Eventually, I reached the front of the counter; the area was empty by then, with just the immigration officer and me left. He was pretty friendly, but as he was checking the records on the system, his confused expression raised alarm bells. He then asked me to reconfirm my name, in sequence.

“Mohammad Azryl, first name. Ali, last name,” I said.

“Sir, your name is not showing up on the records properly,” he replied.

I panicked a little, because I somehow felt that I was going to be detained. True enough, I was held back for them to run a detailed background check on me. I acceded to their request, and was made to fill up my recent travel information. After which, I patiently and calmly waited for the outcome, outside their office.

By this point, I was worried of two possibilities — that I will miss my flight, OR get deported back home. The latter did not make sense, as I obviously did nothing wrong. So I just held on to my composure (which I am really good at) and wished for the best. All I kept thinking of was, “THIS TRIP IS GOING TO BE FUN!”.

Voila! The thought began to manifest, because right after, I was called back to the counter and the officer did a second round of clearing.

He probably felt my worry wafting through the air, and attempted to joke about my name.

“So, are you related to Muhammad Ali?” and chuckled.

I ended up smiling, as I found it amusing that he really thought that my surname was Ali.

You see, my full name is Mohammad Azryl bin Ali. Ali is NOT my surname; it is my father’s name. The “bin”, when translated from Arabic, means “son of”. Another variation of this is “ibn”.

Therefore, this is where I find that the name fields when filling out forms, are flawed in a way. After all, not everyone in this world has a surname, and it does not apply only to Muslims or Malays. Even for Indians, they would have the abbreviations, “s/o” or “d/o”, which actually means “son of” and “daughter of” respectively.

However, considering that we are a racial minority in most places that we go, and that these name fields are of a “universal” standard, there is nothing that can really be done about it. All we can afford to do is just conform with the majority.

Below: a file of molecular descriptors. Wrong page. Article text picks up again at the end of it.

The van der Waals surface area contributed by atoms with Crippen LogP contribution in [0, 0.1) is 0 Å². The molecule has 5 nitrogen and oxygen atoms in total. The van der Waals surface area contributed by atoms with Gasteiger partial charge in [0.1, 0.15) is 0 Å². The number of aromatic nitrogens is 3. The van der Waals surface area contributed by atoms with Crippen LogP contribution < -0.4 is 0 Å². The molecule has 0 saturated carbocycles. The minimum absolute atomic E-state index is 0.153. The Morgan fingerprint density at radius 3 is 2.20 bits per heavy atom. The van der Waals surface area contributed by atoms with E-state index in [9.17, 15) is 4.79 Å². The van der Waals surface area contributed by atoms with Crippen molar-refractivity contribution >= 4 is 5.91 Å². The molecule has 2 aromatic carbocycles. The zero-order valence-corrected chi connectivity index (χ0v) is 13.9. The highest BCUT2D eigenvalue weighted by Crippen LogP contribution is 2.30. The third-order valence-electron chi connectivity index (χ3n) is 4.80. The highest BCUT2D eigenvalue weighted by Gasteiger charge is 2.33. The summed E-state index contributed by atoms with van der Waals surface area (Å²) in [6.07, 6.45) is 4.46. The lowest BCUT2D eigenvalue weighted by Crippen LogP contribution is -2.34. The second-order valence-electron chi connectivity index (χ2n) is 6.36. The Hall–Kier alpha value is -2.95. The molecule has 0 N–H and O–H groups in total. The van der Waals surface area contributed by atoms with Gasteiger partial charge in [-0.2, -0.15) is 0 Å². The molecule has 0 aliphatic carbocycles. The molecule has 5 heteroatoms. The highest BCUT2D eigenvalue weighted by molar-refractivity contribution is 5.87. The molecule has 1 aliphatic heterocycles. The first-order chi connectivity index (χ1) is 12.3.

I am not trying to make a mountain out of a molehill, but if we could just have a single field called “Full Name (underline Surname)”, I believe there would be less complications.

Though, I wouldn’t have minded at all, if I was related to Muhammad Ali; since he lived in Phoenix, I could have moved over. I fell in love with the city (and with someone as well) while I was there.

Or, I could just play along, and be the other Mohammad Ali.

LIFE, Uncategorized

From The Cradle


A quick summary of my origin, using a poem.

Presented to foster family,
at month three;
apparently one,
wasn’t enough for me.

Parents out to earn,
to fund my education;
first 6 years in primary school,
my bully named me “Baby Alien”

Late nights, wee mornings,
busy studying,
religiously praying,
fosters prevented me from straying.

Got As and Bs for ‘O’ Levels.
Sixteen and a rebel,
deprived of a social world.

Electrical and Electronics Engineering?
Dropped out at eighteen,
Coffee making –
far more interesting.

The nation beckons,
at nineteen;
I’m suited up in green.
For a marksmanship badge,
“Hell yeah, I’m keen!”
Though it was never seen.

Twenty one,
work was fun;
of coffee grounds, stock runs,
dressed in leather jackets,
under the sun.

Now twenty four,
I look for open doors.
Though closed ones,
I’ve knocked so much more.

What is rejection?
It’s just an illusion,
for failure to gain traction.
Watch, as I let it burn;
my mind has had immunisation.


More Than Just A Lover, I Want To Give You All That I Can Offer

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When I make someone my partner, I do not want to just be a lover. There are many different ways to show a person you love them; by just being a lover, it only means I am restricted to just holding your hand, giving morning kisses and cuddling you when you sleep.

Don’t get me wrong; I want all of that, but also, I want you to have more than that.

I want to add value to your life; by helping you be the best version of yourself, and be better individuals together.

I want to be your consistent cheerleader; supporting you in what you choose to do in life and whatever decision you make.

I want to be your sneaky sidekick; doing little acts of service without your knowledge, that makes you smile when you find out.

I want to be your naggy nurse; making a fuss when you refuse to take your medication, but only because I want you to be lively again.

I want to be your travel tote; exploring the ends of the Earth with you, having an adventure while learning different cultures.

I want to be your sultry singer; because you are the music to my soul.

I want to be your best friend; sharing every little secret and be silly in our own separate world.

I want to be your passionate protector; guarding you from hurt and catching the metaphorical malicious bullet, when the need arises.

Because, if we ever stopped being lovers (which I hope won’t happen), I want to be able to pick one of these roles, and still be there for you.